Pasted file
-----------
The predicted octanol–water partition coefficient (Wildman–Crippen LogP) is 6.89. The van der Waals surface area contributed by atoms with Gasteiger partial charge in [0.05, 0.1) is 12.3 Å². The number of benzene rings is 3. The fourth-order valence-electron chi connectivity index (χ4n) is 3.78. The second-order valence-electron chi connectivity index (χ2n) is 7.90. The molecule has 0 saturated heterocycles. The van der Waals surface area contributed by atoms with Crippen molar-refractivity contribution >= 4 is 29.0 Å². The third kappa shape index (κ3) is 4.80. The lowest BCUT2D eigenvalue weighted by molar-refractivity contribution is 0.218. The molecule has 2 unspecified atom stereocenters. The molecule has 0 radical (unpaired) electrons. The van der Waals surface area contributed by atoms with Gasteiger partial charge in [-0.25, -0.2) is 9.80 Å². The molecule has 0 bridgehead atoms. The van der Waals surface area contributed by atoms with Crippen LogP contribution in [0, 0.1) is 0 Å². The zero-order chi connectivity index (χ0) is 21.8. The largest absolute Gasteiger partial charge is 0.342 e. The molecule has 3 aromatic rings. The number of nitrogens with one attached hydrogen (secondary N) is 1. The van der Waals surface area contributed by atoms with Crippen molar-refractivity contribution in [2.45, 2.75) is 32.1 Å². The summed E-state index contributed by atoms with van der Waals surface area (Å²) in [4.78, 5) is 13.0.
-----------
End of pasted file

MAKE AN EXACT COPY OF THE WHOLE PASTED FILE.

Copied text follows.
The predicted octanol–water partition coefficient (Wildman–Crippen LogP) is 6.89. The van der Waals surface area contributed by atoms with Gasteiger partial charge in [0.05, 0.1) is 12.3 Å². The number of benzene rings is 3. The fourth-order valence-electron chi connectivity index (χ4n) is 3.78. The second-order valence-electron chi connectivity index (χ2n) is 7.90. The molecule has 0 saturated heterocycles. The van der Waals surface area contributed by atoms with Crippen molar-refractivity contribution >= 4 is 29.0 Å². The third kappa shape index (κ3) is 4.80. The lowest BCUT2D eigenvalue weighted by molar-refractivity contribution is 0.218. The molecule has 2 unspecified atom stereocenters. The molecule has 0 radical (unpaired) electrons. The van der Waals surface area contributed by atoms with Gasteiger partial charge in [-0.25, -0.2) is 9.80 Å². The molecule has 0 bridgehead atoms. The van der Waals surface area contributed by atoms with Crippen LogP contribution in [0, 0.1) is 0 Å². The zero-order chi connectivity index (χ0) is 21.8. The largest absolute Gasteiger partial charge is 0.342 e. The molecule has 3 aromatic rings. The number of nitrogens with one attached hydrogen (secondary N) is 1. The van der Waals surface area contributed by atoms with Crippen molar-refractivity contribution in [2.45, 2.75) is 32.1 Å². The summed E-state index contributed by atoms with van der Waals surface area (Å²) in [4.78, 5) is 13.0.